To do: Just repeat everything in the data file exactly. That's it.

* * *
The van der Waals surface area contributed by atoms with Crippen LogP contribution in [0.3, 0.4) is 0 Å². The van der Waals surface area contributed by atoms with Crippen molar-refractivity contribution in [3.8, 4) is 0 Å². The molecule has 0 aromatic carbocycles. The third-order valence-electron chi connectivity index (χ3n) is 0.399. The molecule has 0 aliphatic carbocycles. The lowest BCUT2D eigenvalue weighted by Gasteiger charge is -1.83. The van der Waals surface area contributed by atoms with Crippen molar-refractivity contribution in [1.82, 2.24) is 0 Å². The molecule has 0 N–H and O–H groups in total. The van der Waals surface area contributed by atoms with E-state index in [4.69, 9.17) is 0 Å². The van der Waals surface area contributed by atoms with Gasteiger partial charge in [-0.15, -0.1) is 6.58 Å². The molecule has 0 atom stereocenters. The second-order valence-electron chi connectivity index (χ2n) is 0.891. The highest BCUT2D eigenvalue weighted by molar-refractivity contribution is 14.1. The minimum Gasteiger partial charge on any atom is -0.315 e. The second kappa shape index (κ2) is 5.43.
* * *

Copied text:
The van der Waals surface area contributed by atoms with Crippen LogP contribution in [0.3, 0.4) is 0 Å². The van der Waals surface area contributed by atoms with Crippen molar-refractivity contribution in [3.8, 4) is 0 Å². The molecule has 0 aromatic carbocycles. The third-order valence-electron chi connectivity index (χ3n) is 0.399. The molecule has 0 aliphatic carbocycles. The lowest BCUT2D eigenvalue weighted by Gasteiger charge is -1.83. The van der Waals surface area contributed by atoms with Crippen molar-refractivity contribution in [1.82, 2.24) is 0 Å². The molecule has 0 N–H and O–H groups in total. The van der Waals surface area contributed by atoms with E-state index in [4.69, 9.17) is 0 Å². The van der Waals surface area contributed by atoms with Gasteiger partial charge in [-0.15, -0.1) is 6.58 Å². The molecule has 0 atom stereocenters. The second-order valence-electron chi connectivity index (χ2n) is 0.891. The highest BCUT2D eigenvalue weighted by molar-refractivity contribution is 14.1. The minimum Gasteiger partial charge on any atom is -0.315 e. The second kappa shape index (κ2) is 5.43.